Raspberry Pi Can Now Be Used to Detect Malware Using Electromagnetic Waves


Raspberry Pi — the single-board computer that is popular for powering DIY projects — can now help detect malware using electromagnetic waves, a group of researchers has discovered. The newly developed system is claimed to enable malware detection without requiring any additional software. The researchers noted that in the early experiments, the Raspberry Pi-equipped hardware was able to detect malware with an accuracy of nearly 100 percent. If it becomes commercially available, small- and medium-sized organisations could use the development to help protect their systems from cyberattacks at a low cost.

The team of researchers at the Research Institute of Computer Science and Random Systems (IRISA) in France, consisting of Annelie Heuser, Matthieu Mastio, Duy-Phuc Pham, and Damien Marion, has developed the malware detection system using Raspberry Pi.

As initially reported by Tom’s Hardware, the group used an oscilloscope (Picoscope 6407) and H-Field probe along with a Raspberry Pi 2B to scan devices for specific electromagnetic waves that help indicate whether a potential malware exists on the hardware.

In a research paper that was published last month, the researchers noted that the team used Convolution Neural Networks (CNN) to evaluate the data for malware threats.

“Our method does not require any modification on the target device. Thus, it can be deployed independently from the resources available without any overhead. Moreover, our approach has the advantage that it can hardly be detected and evaded by the malware authors,” the researchers wrote in the paper.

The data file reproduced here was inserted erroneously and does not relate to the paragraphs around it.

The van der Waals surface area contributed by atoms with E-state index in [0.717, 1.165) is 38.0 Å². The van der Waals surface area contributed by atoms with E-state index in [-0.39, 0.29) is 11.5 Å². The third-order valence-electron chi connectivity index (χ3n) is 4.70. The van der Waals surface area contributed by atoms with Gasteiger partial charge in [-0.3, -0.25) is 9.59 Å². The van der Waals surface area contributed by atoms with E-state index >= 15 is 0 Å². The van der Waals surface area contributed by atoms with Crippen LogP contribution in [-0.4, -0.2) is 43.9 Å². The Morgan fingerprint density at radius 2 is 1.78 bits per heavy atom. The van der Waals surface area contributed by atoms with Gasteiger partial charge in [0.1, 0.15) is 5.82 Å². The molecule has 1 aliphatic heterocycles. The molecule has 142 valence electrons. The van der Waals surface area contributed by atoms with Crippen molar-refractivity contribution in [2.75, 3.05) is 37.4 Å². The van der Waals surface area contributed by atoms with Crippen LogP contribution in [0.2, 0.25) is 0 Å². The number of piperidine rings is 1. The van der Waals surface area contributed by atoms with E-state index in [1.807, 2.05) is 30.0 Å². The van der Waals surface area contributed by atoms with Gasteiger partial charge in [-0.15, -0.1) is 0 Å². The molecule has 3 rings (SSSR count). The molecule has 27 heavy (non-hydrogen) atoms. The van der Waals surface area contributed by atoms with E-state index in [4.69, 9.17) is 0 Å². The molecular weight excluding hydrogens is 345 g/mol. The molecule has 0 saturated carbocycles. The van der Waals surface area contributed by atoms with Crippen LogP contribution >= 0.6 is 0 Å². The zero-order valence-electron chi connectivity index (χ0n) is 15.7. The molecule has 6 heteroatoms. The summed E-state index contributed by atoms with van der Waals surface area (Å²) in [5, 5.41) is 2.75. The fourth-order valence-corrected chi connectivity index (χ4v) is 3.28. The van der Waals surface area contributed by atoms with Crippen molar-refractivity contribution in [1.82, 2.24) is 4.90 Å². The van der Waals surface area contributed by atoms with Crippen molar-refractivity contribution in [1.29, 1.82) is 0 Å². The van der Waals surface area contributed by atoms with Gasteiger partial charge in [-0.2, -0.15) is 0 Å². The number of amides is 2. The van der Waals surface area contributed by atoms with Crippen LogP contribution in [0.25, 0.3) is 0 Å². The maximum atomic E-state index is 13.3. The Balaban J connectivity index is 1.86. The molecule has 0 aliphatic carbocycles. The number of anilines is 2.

Using their reference design, the researchers claimed that they were able to record 100,000 measurement traces from an Internet of Things (IoT) device infected by various in-the-wild malware samples and realistic benign activity. The team also stated that it was able to predict three generic malware types and one benign class with an accuracy of 99.82 percent.

Hackers often use obfuscation techniques to bypass software-level malware detection. But since the new model does not use software for detecting threats and instead rely completely on the hardware and electromagnetic waves, it could analyse and detect malware that might have not been noticed by specific software.

It is important to note that the system developed by the researchers is specifically made for research purposes and is not aimed at commercial deployment. However, it may give cues to manufacturers to build a standalone solution that could use electromagnetic waves for detecting malware and similar threats in the future.

Cyberattacks grew quite swiftly in the last year as people started using more Internet due to the COVID-19 restrictions. According to a recent report by Check Point, cyberattacks increased 50 percent on a weekly basis compared to 2020. Cyberattacks in India alone increased 24 percent from the last year to 1,830 weekly attacks per organisation in 2021, the cybersecurity firm said.

In such a scenario, more solutions to detect malware have become the need of the hour.

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